Samuel Beckett: the elusive writer fleetingly captured in the Magnum Archive
On the 30th anniversary of his death we look at the author and playwright's image, captured in the Magnum archive
On December 22, 1989, the Nobel Prize-winning Irish novelist and playwright Samuel Beckett died. A man who shunned the limelight, his image became well known nonetheless, as did his often darkly pessimistic writings and plays that dwell on human nature, and life’s absurdities. Here, Mark Nixon, co-director of the Beckett International Foundation at the University of Reading and Galina Kiryushina, research assistant at the Centre for Irish Studies, Charles University Prague, reflect upon the scant images of Beckett to be found in the Magnum archive. Comparing contrasting visions of the man made by Henri Cartier-Bresson and Bruce Davidson, and noting the revelations to be found in Josef Koudelka’s rare photographs from a 1964 production of Waiting for Godot.
The more Samuel Beckett withdrew from public exposure, the more his image became iconic. The Nobel Prize winning author was a reluctant subject for both photographers and journalists, yet his face is now ineluctably etched into our cultural consciousness. Beckett’s extraordinary appearance – his handsome slender frame, long narrow fingers, taciturn expression and penetrating pale gaze – is as riveting today as it was in his lifetime, when it compelled some of the best photographers of the twentieth century to capture the inscrutable character of the man behind it. His calm disposition is mirrored in the steady unreadable look encountered in the many black-and-white photographs of the reclusive playwright, whose texts may at times seem equally impenetrable. Brassaï, Henri Cartier-Bresson, Gisèle Freund, and Richard Avedon, among others, have captured Beckett’s striking yet opaque features that over the years have come to reflect not only his elusive personality but also the complexity of his work.
The Magnum Photos archive reveals two faces of Samuel Beckett on celluloid: though withdrawn from the surrounding world; whether in private or in public, he emerges as engaged and immersed in the work at hand. Bruce Davidson’s photographs, taken in New York during Beckett’s sole trip to the United States in the summer of 1964, are among the very few documents of Beckett’s intense engagement with the making of his only motion picture, Film. The modest curiosity with which he observed the often-chaotic filmmaking transpires in the series of Davidson’s photographs. Towering over the shooting script laid out on Alan Schneider’s director’s chair, on the other hand, Beckett epitomizes the omnipresent author-figure relentlessly overseeing the impeccable execution of his work. Beckett was notoriously known for the demanding exactitude he required of his actors and collaborators, which often transpires in the intensity of his demeanor. The degree of immersion in the working process is apparent in Beckett’s almost complete unawareness of the photographer’s presence on the set.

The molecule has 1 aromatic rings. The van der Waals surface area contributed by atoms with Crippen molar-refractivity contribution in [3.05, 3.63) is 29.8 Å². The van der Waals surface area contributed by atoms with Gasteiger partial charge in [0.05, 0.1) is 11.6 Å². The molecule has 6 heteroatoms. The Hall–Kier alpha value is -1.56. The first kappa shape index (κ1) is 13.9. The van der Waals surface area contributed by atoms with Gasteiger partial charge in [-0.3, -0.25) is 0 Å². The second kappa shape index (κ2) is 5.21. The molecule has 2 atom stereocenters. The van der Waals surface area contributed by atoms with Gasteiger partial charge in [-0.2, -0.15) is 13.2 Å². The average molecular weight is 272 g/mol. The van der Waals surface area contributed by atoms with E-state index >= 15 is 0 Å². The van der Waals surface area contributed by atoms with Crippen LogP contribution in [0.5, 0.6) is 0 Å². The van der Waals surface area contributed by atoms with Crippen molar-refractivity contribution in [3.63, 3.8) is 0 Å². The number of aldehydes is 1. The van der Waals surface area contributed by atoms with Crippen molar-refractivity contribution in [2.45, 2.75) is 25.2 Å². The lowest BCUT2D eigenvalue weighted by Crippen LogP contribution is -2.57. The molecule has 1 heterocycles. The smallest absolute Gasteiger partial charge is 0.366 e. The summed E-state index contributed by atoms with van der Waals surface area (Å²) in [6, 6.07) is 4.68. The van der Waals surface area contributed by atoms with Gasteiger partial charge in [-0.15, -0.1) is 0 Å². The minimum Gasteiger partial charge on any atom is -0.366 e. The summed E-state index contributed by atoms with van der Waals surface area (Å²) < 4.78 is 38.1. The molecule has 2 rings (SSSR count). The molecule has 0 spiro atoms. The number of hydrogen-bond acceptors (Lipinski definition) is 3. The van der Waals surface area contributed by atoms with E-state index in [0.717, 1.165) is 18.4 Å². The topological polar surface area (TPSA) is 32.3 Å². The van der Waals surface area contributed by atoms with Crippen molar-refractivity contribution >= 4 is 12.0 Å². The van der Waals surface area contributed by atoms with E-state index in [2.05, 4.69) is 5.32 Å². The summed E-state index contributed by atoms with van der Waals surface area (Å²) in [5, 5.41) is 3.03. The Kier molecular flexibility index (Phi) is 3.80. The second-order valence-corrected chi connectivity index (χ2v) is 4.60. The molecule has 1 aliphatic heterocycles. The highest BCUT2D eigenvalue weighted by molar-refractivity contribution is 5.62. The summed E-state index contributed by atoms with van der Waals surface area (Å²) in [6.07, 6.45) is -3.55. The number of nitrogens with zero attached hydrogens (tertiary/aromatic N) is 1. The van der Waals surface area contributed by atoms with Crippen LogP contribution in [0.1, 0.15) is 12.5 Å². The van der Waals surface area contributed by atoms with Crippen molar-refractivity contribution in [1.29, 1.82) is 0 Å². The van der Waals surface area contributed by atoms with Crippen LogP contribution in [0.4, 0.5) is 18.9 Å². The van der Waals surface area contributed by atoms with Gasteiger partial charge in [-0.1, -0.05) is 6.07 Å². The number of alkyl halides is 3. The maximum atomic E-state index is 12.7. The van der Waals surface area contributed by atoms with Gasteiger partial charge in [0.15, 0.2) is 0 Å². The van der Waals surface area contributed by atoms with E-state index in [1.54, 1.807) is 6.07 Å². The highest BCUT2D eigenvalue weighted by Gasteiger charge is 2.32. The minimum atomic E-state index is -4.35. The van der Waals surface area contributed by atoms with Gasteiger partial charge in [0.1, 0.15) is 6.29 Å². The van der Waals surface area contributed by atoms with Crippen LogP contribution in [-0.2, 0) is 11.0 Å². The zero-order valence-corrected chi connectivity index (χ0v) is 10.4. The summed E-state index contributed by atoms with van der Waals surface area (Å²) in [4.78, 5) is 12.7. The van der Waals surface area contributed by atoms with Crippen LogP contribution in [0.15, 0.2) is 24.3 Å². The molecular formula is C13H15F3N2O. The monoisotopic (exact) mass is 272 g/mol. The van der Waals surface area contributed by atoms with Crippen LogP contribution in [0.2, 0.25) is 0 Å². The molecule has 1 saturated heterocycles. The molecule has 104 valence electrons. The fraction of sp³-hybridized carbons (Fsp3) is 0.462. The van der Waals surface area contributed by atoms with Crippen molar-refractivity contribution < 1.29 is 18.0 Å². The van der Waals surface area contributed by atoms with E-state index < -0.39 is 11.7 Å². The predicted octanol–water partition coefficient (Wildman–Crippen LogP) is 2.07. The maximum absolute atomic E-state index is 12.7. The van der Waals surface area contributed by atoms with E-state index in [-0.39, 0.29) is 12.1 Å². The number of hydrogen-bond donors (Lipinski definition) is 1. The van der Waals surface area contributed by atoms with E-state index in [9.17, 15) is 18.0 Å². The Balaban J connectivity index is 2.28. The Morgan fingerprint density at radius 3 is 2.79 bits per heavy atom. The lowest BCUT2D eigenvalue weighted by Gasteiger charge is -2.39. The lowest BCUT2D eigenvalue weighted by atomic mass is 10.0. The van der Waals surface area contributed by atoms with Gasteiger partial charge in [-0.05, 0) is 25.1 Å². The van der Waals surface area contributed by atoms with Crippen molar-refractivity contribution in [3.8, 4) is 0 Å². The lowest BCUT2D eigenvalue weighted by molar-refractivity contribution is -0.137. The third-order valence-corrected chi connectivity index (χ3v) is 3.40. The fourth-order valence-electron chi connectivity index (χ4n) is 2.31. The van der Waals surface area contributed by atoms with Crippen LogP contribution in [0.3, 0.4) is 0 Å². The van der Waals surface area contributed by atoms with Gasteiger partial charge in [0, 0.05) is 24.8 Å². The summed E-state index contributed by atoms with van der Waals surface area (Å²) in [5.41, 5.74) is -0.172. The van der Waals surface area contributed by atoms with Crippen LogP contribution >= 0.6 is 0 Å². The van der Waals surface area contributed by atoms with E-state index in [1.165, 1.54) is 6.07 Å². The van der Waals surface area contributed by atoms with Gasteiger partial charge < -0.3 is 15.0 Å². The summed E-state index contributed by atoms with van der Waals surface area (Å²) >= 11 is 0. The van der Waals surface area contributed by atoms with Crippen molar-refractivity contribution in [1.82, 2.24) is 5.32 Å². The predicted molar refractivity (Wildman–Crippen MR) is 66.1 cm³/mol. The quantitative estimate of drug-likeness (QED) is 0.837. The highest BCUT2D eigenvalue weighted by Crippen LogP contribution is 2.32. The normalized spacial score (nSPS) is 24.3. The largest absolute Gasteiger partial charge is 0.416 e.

"Despite the private environment of his Paris flat in which they were taken, Beckett’s averted gaze and his stooped posture mirror the life-long uneasiness at his image or voice being forever fixed by the recording media..."
As a counterpoint to that, Cartier-Bresson’s photographs – notwithstanding certain spontaneity resisting their complete stylization – betray Beckett’s discomfort at being exposed to the lens of the camera. Despite the private environment of his Paris flat in which they were taken, Beckett’s averted gaze and his stooped posture mirror the life-long uneasiness at his image or voice being forever fixed by the recording media. Cartier-Bresson’s intention to capture the author in relation to his art – literature – results in a twin focus on Beckett and the books framing him. It is worth noting that Cartier-Bresson’s images are complemented by those of Gisèle Freund, who also photographed Beckett in his library that same year, 1964.
"Josef Koudelka’s rare photographs from the 1964 Czechoslovak premiere of Waiting for Godot at the Prague theatre Na Zábradlí, which is famously associated with the dissident-dramatist-turned-president Václav Havel, evoke yet another face of Beckett..."
Josef Koudelka’s rare photographs from the 1964 Czechoslovak premiere of Waiting for Godot at the Prague theatre Na Zábradlí, which is famously associated with the dissident-dramatist-turned-president Václav Havel, evoke yet another face of Beckett. While largely seen as an apolitical author, Beckett’s personal investment in the questions of human rights is well known. More than a decade after Godot was banned from the stages of Czechoslovakia by communist censorship and with Havel taken political prisoner, Beckett dedicated an original stage drama, Catastrophe (1982), to him. While the play is more explicitly concerned with an allegorical representation of oppressive powers over an individual, Beckett’s biographer James Knowlson has also interpreted it as conveying ‘Beckett’s own horror at self-exposure’, for which he remains to be notoriously known to this day.